Parties agree to ‘euthanize’ Lee’s Sejong revisionThe ruling and opposition parties have agreed to a “political mercy killing” of bills aimed at revising the Sejong City development plan, scheduling a committee-level vote next week to end 10 months of controversy over the plan.
Deputy floor leaders of the Grand National Party and Democratic Party agreed Wednesday that the Land, Transport and Maritime Affairs Committee will vote on the five bills before this month’s legislative session ends. Representative Song Kwang-ho, head of the committee, said the bills will be deliberated and voted on next week after coordinating a date with parties.
According to lawmakers on the committee, the voting will likely take place Tuesday.
The original Sejong City plan, put forward by Roh Moo-hyun as a presidential election pledge in 2002, was to relocate the national government to the city in South Chungcheong. The country’s Constitutional Court ruled against Roh’s plan, saying the country’s capital could not be moved, and the president scaled it back to move many, but not all, government offices. That plan was passed into law in 2005, and the laws are still on the books.
Controversy erupted when President Lee Myung-bak said he would scale the plan down further to transform Sejong City into an industrial, science and education hub, but not a new mini-capital. Opposition parties as well as Grand Nationals loyal to Lee’s political rival Park Geun-hye fiercely oppose the revision, but this March the cabinet submitted five bills to push it through.
After the ruling party suffered a big defeat in the June 2 local elections, in which the Sejong City development was a big issue, Lee said he would abandon his plan, asking the National Assembly to make the decision.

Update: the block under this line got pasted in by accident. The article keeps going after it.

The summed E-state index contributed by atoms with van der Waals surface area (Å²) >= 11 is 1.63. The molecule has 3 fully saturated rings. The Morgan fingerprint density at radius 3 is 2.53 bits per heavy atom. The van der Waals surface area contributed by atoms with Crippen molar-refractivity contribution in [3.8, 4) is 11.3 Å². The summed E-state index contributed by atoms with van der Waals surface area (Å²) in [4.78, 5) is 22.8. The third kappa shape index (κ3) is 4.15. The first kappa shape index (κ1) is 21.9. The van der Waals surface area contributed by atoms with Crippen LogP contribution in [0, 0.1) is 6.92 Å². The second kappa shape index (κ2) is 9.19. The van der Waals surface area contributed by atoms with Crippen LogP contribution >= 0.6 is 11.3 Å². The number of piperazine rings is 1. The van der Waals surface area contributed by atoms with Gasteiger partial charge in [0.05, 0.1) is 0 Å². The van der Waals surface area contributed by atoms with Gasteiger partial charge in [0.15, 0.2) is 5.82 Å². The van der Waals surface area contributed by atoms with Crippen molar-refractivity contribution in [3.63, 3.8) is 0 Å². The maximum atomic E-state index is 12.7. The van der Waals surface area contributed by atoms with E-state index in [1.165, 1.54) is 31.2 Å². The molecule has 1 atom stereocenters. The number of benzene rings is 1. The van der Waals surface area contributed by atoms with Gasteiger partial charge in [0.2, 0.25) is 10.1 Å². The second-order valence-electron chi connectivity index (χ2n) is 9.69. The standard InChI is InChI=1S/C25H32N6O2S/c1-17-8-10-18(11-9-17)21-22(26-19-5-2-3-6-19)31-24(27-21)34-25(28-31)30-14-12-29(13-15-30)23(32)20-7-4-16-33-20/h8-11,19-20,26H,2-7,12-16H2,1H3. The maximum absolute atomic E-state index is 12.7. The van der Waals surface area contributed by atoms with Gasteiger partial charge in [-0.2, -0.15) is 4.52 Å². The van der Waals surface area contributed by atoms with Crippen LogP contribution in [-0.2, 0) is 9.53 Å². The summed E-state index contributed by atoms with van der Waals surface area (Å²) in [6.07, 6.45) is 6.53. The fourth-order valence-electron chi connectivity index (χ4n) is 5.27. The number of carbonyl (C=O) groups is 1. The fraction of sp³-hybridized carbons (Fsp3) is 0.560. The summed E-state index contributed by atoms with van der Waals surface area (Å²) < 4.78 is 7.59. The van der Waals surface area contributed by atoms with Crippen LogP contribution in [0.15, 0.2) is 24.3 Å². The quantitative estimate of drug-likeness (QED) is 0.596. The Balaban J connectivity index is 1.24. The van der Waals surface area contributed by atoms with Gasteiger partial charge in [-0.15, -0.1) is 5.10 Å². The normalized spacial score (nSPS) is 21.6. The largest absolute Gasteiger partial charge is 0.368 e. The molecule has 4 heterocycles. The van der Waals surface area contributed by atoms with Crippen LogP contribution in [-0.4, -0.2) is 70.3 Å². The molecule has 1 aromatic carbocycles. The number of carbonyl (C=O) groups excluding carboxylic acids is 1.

Of the 31 members on the Land Committee, 12 are opposition lawmakers while nine are ruling party members loyal to Park. Most of those 21 lawmakers oppose the revision, and the five revision bills are expected to be rejected.
The committee’s voting next week, however, may not kill the plan immediately. The law governing the legislature allows a bill rejected by a committee to move forward to a legislative session when more than 30 lawmakers request it. Then the entire assembly has to vote.
Even if the bills move forward to a full vote, only about 100 pro-Lee lawmakers support them, not enough to meet the required majority of 146.
“You can easily guess the fate of the bills,” said Representative Chung Ok-nim, who has supported the revision. “The goal now is following the legitimate legislative process and leaving behind a record of each lawmaker’s opinion.”
A pro-Lee lawmaker also backed the idea, saying, “We want a record in the history on who supported the revision and who didn’t” - especially if the moving of the government out of Seoul turns out badly.
The Democratic Party said it will not allow such a voting at the main session. “If the Grand Nationals make an attempt, we will physically block it at all cost,” said a DP official.
Park, floor leader of the DP, also condemned the idea. “If the ruling party and the government think about the possibility, they still don’t understand what the people want,” Park said. “It must never happen, and I don’t think it deserves any attention.”
By Ser Myo-ja [firstname.lastname@example.org]
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